"Every child is gifted in their own way."
That was the tagline years ago in a commercial for some cram school or tutoring center, and I've never liked it. Beyond the grammatical error and the manipulation of the consumer, the idea of everyone being gifted is a flawed and somewhat disingenuous idea.
Of course, that poses an important question: Is there something special about a term like gifted? I truly believe there is. And there is something special, unique, unusual, and "extra-ordinary" about truly gifted individuals.
Advanced academic learning, acceleration, honors classes, enrichment activities -- these are all important in educating children, but they are not necessarily synonymous with or to be used as a substitute for the concept of giftedness. In many (or most) states giftedness or GT or T&G are legally defined exceptionalities that hold equal significance and are as relevant as exceptionalities protected under the American Disability Act and the Rehabilitation Act. In that regard, all schools should have staff and resources under a gifted title, as opposed to just "advanced academic services," which is what my district shortsightedly tried to call it a few years ago.
And this is not to say I believe the term is always accurately, appropriately, and equitably applied. White and affluent students are disproportionately identified compared to other demographics. And, truly the benchmarks of the 95th percentile lead to IDs for simply bright and hardworking students with resources. That doesn't mean gifted. Metrics are tough because in many ways it's a "know-it-when-you-see-it" sort of quality. My school has a large number of incredibly smart and high achieving students. However, some of them achieve through a lot of hard work and access to vast resources. And that should be honored, but it's not always gifted. If someone masters a standard or a class or a skill after diligent practice, that's wonderful. But if someone masters it almost immediately, is that not truly exceptional?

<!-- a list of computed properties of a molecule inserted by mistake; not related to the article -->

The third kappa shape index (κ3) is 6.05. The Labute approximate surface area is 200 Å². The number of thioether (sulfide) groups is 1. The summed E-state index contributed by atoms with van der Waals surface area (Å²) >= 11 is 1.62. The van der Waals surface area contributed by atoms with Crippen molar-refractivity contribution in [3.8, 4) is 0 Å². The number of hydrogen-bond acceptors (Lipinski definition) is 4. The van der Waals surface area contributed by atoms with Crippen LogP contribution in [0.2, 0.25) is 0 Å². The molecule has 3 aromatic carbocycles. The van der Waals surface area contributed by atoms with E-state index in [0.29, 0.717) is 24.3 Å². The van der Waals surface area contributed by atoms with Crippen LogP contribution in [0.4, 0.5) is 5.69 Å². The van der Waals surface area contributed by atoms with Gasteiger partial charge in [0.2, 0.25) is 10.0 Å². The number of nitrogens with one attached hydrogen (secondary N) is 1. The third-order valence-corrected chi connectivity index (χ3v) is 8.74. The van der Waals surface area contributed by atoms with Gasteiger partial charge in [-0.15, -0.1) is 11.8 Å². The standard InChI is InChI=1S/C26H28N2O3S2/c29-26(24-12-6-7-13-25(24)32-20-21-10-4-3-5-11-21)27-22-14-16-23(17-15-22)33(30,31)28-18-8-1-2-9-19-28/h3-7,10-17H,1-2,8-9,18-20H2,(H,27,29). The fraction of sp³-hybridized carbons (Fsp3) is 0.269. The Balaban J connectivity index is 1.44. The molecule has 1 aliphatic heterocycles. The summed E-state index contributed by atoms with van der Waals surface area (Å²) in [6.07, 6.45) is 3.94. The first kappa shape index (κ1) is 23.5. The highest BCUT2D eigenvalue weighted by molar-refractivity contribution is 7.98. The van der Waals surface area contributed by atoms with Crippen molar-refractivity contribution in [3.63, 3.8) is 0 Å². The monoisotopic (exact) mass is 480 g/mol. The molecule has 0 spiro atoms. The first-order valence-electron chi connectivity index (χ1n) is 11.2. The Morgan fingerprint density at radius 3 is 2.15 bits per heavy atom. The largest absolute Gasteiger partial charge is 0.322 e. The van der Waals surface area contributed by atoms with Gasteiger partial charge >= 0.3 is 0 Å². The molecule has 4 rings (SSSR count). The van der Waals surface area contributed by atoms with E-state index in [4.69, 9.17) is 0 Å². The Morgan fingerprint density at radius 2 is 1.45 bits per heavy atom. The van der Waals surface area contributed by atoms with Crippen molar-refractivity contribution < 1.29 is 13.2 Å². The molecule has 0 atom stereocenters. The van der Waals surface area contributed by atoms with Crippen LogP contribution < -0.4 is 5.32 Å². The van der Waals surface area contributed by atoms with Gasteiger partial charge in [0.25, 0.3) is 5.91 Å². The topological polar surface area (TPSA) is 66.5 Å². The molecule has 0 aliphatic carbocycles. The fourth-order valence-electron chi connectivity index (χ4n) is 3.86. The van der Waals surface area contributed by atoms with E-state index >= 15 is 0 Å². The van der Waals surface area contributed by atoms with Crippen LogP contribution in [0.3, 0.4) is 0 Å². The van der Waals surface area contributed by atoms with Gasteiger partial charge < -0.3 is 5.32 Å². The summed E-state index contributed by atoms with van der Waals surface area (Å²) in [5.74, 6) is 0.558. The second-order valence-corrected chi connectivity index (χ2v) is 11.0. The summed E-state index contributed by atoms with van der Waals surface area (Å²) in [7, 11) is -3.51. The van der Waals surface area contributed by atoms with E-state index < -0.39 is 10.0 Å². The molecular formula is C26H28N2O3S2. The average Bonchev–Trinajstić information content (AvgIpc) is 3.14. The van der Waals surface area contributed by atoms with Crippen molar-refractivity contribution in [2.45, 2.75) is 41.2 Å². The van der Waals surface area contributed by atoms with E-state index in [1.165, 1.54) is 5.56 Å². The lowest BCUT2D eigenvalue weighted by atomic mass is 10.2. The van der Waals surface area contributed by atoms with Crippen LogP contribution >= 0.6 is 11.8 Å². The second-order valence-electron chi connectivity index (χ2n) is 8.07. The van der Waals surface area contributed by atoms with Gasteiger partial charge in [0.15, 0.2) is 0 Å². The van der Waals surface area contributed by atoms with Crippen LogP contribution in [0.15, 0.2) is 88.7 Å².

A great example of the distinction I'm getting at can be found by digging into the problematic claims by commercial intellectual Malcolm Gladwell in the book The Outliers about the the ten-thousand hours to mastery myth. While Gladwell's loose reading and interpretation of data has has been exposed as inaccurate by numerous researchers, many still believe it. And that can complicate discussions of giftedness. One of the best books on the counter-argument is David Epstein's The Sports Gene: Inside the Science of Extraordinary Athletic Achievement. In reality, some people master skills and knowledge with hard work and access, and others simply do it naturally in far less time. Bill Gates is described in Gladwell's book as having great access to resources which led to his success. It's true. But he is also truly gifted. A real genius. The same can be said for someone like Tom Brady or Patrick Mahomes. To be an NFL quarterback, you have to work pretty hard and be pretty great. However, there are some who are just beyond any sort of norms. And some are far beyond simply being the sum of access and hard work.
Some people are just gifted.